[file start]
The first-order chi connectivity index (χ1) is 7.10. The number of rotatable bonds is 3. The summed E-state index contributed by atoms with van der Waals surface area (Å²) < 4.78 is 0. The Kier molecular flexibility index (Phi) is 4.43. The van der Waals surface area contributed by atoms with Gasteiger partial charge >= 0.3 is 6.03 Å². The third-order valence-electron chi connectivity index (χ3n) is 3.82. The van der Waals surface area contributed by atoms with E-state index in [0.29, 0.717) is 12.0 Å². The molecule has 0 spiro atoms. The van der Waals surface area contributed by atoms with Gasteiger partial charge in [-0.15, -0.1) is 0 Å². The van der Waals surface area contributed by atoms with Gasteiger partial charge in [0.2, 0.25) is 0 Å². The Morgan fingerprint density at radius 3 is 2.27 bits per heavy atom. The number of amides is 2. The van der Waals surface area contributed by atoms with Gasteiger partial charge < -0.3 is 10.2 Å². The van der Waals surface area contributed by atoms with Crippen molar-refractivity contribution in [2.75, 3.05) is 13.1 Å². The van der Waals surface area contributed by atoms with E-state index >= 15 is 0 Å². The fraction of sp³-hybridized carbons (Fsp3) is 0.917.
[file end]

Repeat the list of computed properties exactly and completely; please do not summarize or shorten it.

The first-order chi connectivity index (χ1) is 7.10. The number of rotatable bonds is 3. The summed E-state index contributed by atoms with van der Waals surface area (Å²) < 4.78 is 0. The Kier molecular flexibility index (Phi) is 4.43. The van der Waals surface area contributed by atoms with Gasteiger partial charge >= 0.3 is 6.03 Å². The third-order valence-electron chi connectivity index (χ3n) is 3.82. The van der Waals surface area contributed by atoms with E-state index in [0.29, 0.717) is 12.0 Å². The molecule has 0 spiro atoms. The van der Waals surface area contributed by atoms with Gasteiger partial charge in [-0.15, -0.1) is 0 Å². The van der Waals surface area contributed by atoms with Gasteiger partial charge in [0.2, 0.25) is 0 Å². The Morgan fingerprint density at radius 3 is 2.27 bits per heavy atom. The number of amides is 2. The van der Waals surface area contributed by atoms with Gasteiger partial charge < -0.3 is 10.2 Å². The van der Waals surface area contributed by atoms with Crippen molar-refractivity contribution in [2.75, 3.05) is 13.1 Å². The van der Waals surface area contributed by atoms with E-state index >= 15 is 0 Å². The fraction of sp³-hybridized carbons (Fsp3) is 0.917.